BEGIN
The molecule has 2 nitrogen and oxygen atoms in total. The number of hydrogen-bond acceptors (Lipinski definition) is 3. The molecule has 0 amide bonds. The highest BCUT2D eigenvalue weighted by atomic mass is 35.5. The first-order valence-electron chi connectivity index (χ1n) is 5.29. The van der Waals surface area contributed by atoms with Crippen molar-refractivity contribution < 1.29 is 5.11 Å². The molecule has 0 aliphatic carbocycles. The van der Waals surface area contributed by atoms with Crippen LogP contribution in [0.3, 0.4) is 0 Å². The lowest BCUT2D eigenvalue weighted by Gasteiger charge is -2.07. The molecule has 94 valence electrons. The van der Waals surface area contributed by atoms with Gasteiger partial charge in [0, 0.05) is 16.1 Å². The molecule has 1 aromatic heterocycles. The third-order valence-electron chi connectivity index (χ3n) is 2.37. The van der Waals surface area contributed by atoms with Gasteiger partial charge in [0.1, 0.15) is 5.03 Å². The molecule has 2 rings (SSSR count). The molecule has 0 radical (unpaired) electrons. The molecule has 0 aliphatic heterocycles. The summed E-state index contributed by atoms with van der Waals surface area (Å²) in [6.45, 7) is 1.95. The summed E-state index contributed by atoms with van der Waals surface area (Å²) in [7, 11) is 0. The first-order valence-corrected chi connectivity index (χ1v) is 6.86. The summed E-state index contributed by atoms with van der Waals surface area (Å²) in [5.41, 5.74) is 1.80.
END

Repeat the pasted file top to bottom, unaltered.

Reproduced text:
The molecule has 2 nitrogen and oxygen atoms in total. The number of hydrogen-bond acceptors (Lipinski definition) is 3. The molecule has 0 amide bonds. The highest BCUT2D eigenvalue weighted by atomic mass is 35.5. The first-order valence-electron chi connectivity index (χ1n) is 5.29. The van der Waals surface area contributed by atoms with Crippen molar-refractivity contribution < 1.29 is 5.11 Å². The molecule has 0 aliphatic carbocycles. The van der Waals surface area contributed by atoms with Crippen LogP contribution in [0.3, 0.4) is 0 Å². The lowest BCUT2D eigenvalue weighted by Gasteiger charge is -2.07. The molecule has 94 valence electrons. The van der Waals surface area contributed by atoms with Gasteiger partial charge in [0, 0.05) is 16.1 Å². The molecule has 1 aromatic heterocycles. The third-order valence-electron chi connectivity index (χ3n) is 2.37. The van der Waals surface area contributed by atoms with Gasteiger partial charge in [0.1, 0.15) is 5.03 Å². The molecule has 2 rings (SSSR count). The molecule has 0 radical (unpaired) electrons. The molecule has 0 aliphatic heterocycles. The summed E-state index contributed by atoms with van der Waals surface area (Å²) in [6.45, 7) is 1.95. The summed E-state index contributed by atoms with van der Waals surface area (Å²) in [7, 11) is 0. The first-order valence-corrected chi connectivity index (χ1v) is 6.86. The summed E-state index contributed by atoms with van der Waals surface area (Å²) in [5.41, 5.74) is 1.80.